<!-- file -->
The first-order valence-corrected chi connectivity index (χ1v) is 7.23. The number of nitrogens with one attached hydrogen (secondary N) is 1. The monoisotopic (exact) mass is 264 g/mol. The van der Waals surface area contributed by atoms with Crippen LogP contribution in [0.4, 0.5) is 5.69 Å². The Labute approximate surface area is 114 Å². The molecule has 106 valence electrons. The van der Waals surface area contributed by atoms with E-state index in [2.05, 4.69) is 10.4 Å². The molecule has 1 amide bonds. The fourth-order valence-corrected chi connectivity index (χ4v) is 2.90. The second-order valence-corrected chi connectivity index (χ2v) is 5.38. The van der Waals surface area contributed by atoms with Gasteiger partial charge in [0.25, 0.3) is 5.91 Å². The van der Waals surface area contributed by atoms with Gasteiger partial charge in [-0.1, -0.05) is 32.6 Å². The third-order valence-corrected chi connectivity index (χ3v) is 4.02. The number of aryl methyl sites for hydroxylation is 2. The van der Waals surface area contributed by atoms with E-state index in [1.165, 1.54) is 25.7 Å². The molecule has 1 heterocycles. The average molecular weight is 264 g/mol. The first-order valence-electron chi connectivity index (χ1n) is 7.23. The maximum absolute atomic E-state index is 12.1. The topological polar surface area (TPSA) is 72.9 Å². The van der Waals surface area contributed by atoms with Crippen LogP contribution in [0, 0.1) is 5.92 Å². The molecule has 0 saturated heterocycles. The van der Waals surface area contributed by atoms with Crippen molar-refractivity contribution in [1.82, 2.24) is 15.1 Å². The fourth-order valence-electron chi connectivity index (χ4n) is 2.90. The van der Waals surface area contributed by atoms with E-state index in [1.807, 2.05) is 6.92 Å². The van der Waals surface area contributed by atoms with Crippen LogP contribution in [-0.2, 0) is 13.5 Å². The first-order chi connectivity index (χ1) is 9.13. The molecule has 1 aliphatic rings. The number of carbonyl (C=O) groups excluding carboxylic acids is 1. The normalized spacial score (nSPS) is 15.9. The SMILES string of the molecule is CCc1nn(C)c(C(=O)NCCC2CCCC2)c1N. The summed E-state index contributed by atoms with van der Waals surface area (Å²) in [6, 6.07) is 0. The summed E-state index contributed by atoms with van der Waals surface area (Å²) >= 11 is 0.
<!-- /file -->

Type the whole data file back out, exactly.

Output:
The first-order valence-corrected chi connectivity index (χ1v) is 7.23. The number of nitrogens with one attached hydrogen (secondary N) is 1. The monoisotopic (exact) mass is 264 g/mol. The van der Waals surface area contributed by atoms with Crippen LogP contribution in [0.4, 0.5) is 5.69 Å². The Labute approximate surface area is 114 Å². The molecule has 106 valence electrons. The van der Waals surface area contributed by atoms with E-state index in [2.05, 4.69) is 10.4 Å². The molecule has 1 amide bonds. The fourth-order valence-corrected chi connectivity index (χ4v) is 2.90. The second-order valence-corrected chi connectivity index (χ2v) is 5.38. The van der Waals surface area contributed by atoms with Gasteiger partial charge in [0.25, 0.3) is 5.91 Å². The van der Waals surface area contributed by atoms with Gasteiger partial charge in [-0.1, -0.05) is 32.6 Å². The third-order valence-corrected chi connectivity index (χ3v) is 4.02. The number of aryl methyl sites for hydroxylation is 2. The van der Waals surface area contributed by atoms with E-state index in [1.165, 1.54) is 25.7 Å². The molecule has 1 heterocycles. The average molecular weight is 264 g/mol. The first-order valence-electron chi connectivity index (χ1n) is 7.23. The maximum absolute atomic E-state index is 12.1. The topological polar surface area (TPSA) is 72.9 Å². The van der Waals surface area contributed by atoms with Crippen LogP contribution in [0, 0.1) is 5.92 Å². The molecule has 0 saturated heterocycles. The van der Waals surface area contributed by atoms with Crippen molar-refractivity contribution in [1.82, 2.24) is 15.1 Å². The fourth-order valence-electron chi connectivity index (χ4n) is 2.90. The van der Waals surface area contributed by atoms with E-state index in [1.807, 2.05) is 6.92 Å². The van der Waals surface area contributed by atoms with Crippen LogP contribution in [-0.2, 0) is 13.5 Å². The first-order chi connectivity index (χ1) is 9.13. The molecule has 1 aliphatic rings. The number of carbonyl (C=O) groups excluding carboxylic acids is 1. The normalized spacial score (nSPS) is 15.9. The SMILES string of the molecule is CCc1nn(C)c(C(=O)NCCC2CCCC2)c1N. The summed E-state index contributed by atoms with van der Waals surface area (Å²) in [6, 6.07) is 0. The summed E-state index contributed by atoms with van der Waals surface area (Å²) >= 11 is 0.